A number of suggestions have been made regarding the astronomical phenomenon described by Matthew: in 6 BC Jupiter had a 'heliacal rising' (appearing as the morning star); it has been suggested that Jupiter crossed the paths of both Venus and Saturn in 7 BC; an eclipse of Jupiter by the moon in 6 BC may have represented a regal portent; or it may refer to a comet which (according to Chinese sources) appeared for seventy days in 5 BC.
Any and all of these phenomena may have been regarded as highly significant by astrologers. And it should be remembered that there are errors in our BC/AD dating system and that Jesus was, most likely, born in about 6 BC.
On the other hand, Matthew clearly states that the star went "ahead of them" and "stopped over the place where the child was" (Matthew 2:9) which does not seem to describe the kind of phenomena that we have just suggested. In which case, Matthew had something in mind either more miraculous (that cannot be tested by astronomical analysis) or theologically symbolic.
In the Old Testament, in Numbers 24:17, we hear that "a star shall come out of Jacob, and a sceptre shall rise out of Israel". The second-century AD Jewish nationalist (messianic?) leader, Simon bar Kokhba, appears to have adopted this name, meaning "Son of the Star", as a result of its messianic connection.
So, it has been suggested, Matthew may have had something more symbolic in mind than literal astronomical phenomena. On the other hand, he may have known that a celestial event had indeed occurred about the time of the birth of Jesus and understood it as a sign of cosmic significance.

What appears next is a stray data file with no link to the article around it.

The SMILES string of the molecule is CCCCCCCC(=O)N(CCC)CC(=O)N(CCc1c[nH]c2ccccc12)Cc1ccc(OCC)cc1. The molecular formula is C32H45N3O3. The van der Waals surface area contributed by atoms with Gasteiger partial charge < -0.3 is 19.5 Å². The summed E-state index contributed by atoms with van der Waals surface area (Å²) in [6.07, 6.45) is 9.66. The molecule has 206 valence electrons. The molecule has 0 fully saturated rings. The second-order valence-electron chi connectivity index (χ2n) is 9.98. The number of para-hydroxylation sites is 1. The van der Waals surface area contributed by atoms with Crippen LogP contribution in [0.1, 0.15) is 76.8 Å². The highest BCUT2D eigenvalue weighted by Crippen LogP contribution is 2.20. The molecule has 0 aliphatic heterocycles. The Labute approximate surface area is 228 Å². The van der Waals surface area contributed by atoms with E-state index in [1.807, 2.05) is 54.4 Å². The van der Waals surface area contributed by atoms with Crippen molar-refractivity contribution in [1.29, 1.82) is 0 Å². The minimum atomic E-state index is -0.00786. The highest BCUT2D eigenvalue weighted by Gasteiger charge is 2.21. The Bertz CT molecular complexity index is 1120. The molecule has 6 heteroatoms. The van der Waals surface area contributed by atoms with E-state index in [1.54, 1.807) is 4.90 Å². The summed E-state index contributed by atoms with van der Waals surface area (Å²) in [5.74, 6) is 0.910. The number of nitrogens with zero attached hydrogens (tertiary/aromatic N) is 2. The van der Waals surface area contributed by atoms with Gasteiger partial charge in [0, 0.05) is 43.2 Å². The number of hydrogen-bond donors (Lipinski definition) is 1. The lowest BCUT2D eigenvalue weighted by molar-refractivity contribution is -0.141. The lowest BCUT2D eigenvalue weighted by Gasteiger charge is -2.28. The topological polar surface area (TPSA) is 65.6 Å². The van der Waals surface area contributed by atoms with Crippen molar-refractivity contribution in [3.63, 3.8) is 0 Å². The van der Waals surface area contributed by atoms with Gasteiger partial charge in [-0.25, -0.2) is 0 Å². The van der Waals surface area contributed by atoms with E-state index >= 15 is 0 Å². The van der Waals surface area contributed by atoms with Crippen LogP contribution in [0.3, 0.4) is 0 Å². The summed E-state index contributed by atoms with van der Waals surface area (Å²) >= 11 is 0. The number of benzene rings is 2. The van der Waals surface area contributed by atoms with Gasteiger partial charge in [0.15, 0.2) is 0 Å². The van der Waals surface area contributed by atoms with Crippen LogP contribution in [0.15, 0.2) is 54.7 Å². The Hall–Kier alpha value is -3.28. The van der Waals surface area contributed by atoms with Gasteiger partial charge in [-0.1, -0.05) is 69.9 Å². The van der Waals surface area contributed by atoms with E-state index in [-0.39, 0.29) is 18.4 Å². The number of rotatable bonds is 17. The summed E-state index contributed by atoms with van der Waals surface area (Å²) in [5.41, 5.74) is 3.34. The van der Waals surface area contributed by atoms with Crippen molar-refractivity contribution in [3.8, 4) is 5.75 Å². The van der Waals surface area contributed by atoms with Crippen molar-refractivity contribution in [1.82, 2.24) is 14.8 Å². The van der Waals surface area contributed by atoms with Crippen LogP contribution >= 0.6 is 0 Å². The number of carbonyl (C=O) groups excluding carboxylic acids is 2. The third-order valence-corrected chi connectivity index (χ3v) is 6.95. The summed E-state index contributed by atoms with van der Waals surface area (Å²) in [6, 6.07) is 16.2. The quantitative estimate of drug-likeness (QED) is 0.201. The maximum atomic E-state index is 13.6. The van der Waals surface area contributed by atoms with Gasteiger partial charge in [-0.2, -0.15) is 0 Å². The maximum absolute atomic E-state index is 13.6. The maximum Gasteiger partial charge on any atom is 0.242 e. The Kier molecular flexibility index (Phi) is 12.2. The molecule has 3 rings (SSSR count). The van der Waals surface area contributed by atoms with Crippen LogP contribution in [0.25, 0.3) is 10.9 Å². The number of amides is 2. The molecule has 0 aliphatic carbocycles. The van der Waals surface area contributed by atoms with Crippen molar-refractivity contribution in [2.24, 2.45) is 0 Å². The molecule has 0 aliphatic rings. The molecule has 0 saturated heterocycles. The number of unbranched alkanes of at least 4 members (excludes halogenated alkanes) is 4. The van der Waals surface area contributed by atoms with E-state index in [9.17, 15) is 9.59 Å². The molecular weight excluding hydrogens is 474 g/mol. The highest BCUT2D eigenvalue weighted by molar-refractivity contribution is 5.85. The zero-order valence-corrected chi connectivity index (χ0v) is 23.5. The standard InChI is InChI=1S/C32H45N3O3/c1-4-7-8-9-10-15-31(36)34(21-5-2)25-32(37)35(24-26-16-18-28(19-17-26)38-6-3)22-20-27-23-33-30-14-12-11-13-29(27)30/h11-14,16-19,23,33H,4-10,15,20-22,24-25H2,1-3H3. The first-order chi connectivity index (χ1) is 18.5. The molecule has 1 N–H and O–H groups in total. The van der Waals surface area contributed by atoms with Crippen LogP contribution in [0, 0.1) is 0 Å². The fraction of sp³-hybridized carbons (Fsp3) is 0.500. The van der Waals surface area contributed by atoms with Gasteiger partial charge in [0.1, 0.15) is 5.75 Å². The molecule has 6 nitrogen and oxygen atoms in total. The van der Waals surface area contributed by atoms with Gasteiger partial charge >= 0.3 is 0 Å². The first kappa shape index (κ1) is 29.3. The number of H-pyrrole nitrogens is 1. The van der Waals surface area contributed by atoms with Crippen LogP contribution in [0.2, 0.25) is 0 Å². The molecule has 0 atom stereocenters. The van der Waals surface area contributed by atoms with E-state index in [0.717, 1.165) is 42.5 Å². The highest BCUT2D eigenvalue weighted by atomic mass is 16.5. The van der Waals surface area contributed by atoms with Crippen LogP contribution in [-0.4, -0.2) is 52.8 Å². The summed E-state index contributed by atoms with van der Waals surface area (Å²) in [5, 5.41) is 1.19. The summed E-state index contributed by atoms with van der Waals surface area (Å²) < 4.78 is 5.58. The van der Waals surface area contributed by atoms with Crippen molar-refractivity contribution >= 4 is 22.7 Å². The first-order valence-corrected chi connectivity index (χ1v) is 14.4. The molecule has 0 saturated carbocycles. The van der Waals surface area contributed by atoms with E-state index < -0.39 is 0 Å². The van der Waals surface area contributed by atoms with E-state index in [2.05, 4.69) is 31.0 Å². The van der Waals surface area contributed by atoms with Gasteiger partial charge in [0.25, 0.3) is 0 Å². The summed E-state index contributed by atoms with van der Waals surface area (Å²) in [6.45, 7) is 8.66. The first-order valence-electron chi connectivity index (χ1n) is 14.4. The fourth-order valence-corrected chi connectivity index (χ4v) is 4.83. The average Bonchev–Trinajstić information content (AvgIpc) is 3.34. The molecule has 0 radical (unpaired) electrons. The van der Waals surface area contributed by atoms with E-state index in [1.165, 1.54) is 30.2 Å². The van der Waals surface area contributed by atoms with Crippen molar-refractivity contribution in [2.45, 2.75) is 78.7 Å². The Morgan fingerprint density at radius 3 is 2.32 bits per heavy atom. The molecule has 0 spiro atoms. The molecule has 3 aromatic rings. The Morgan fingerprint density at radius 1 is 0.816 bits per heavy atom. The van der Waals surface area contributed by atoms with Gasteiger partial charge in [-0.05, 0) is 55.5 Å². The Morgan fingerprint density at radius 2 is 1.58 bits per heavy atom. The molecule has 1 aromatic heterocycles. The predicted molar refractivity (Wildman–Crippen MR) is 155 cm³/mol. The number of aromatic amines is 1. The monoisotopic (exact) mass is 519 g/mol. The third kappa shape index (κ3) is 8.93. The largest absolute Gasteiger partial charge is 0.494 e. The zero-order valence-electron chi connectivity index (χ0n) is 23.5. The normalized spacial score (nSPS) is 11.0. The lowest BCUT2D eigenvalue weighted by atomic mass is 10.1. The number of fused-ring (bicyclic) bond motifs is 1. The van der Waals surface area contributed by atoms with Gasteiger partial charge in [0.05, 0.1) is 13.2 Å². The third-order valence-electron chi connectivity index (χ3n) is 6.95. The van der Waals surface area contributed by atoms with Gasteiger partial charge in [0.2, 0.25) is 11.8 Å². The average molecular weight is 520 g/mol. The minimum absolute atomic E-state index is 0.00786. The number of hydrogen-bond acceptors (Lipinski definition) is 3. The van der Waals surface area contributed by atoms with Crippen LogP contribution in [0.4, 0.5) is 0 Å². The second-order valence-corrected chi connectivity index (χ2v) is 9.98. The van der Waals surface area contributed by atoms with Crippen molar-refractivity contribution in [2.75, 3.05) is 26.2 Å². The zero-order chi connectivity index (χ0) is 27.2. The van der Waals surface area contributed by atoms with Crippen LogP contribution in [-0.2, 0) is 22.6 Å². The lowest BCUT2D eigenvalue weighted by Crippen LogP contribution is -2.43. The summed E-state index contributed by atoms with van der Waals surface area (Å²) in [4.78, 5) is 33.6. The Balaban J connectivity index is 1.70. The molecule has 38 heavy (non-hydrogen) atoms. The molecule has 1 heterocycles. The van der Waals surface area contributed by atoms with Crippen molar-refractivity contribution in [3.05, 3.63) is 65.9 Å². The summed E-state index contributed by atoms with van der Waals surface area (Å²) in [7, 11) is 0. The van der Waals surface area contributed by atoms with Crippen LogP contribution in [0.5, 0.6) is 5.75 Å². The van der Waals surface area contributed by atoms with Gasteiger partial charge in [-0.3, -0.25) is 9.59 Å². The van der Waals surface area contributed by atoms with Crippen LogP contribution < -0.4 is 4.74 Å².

Intriguingly, the Greek writer Ptolemy (died c. 170 AD) explained that heliacally-rising planets can appear "stationary." And Geminus of Rhodes (possibly died c. 60 AD) used the same verb that lies behind Matthew's "ahead of them" to describe what is called 'planetary retrograde motion'. Consequently, this suggests that Matthew's account is more astronomically accurate than is sometimes given credence, and that it used contemporary terms to describe a historical phenomenon, albeit one then presented in a messianic way.
Why the magi are so important to us
The magi were clearly very important to Matthew. They are also very important to us. They remind us that the message of Jesus cannot be constrained within ethnic, national, or cultural boundaries. It is universal in its impact. It reaches out to all, including those who might seem far from 'acceptable' according to our expectations. They are also a reminder of how God can reveal himself to people through their own cultural experiences and practices.
Finally, they declare a radical new kind of kingship. The gifts speak of messianic royalty – but refer to a child who becomes a political refugee, homeless and hunted by a tyrannical ruler. This confronts and challenges earthly power, comfortable expectations, and the status quo. As always, the magi make an unexpected, disturbing, and unsettling contribution to the nativity play.
Martyn Whittock is an evangelical and a Licensed Lay Minister in the Church of England. As an historian and author, or co-author, of fifty-four books, his work covers a wide range of historical and theological themes. In addition, as a commentator and columnist, he has written for a number of print and online news platforms; has been interviewed on radio shows exploring the interaction of faith and politics; and appeared on Sky News discussing political events in the USA. His most recent books include: Trump and the Puritans (2020), The Secret History of Soviet Russia's Police State (2020), Daughters of Eve (2021), The End Times, Again? (2021) and The Story of the Cross (2021). The role and the significance of the magi is explored (alongside other New Testament evidence) in: Jesus the Unauthorized Biography (2021), co-written with his youngest daughter.
Republished from Christian Today UK.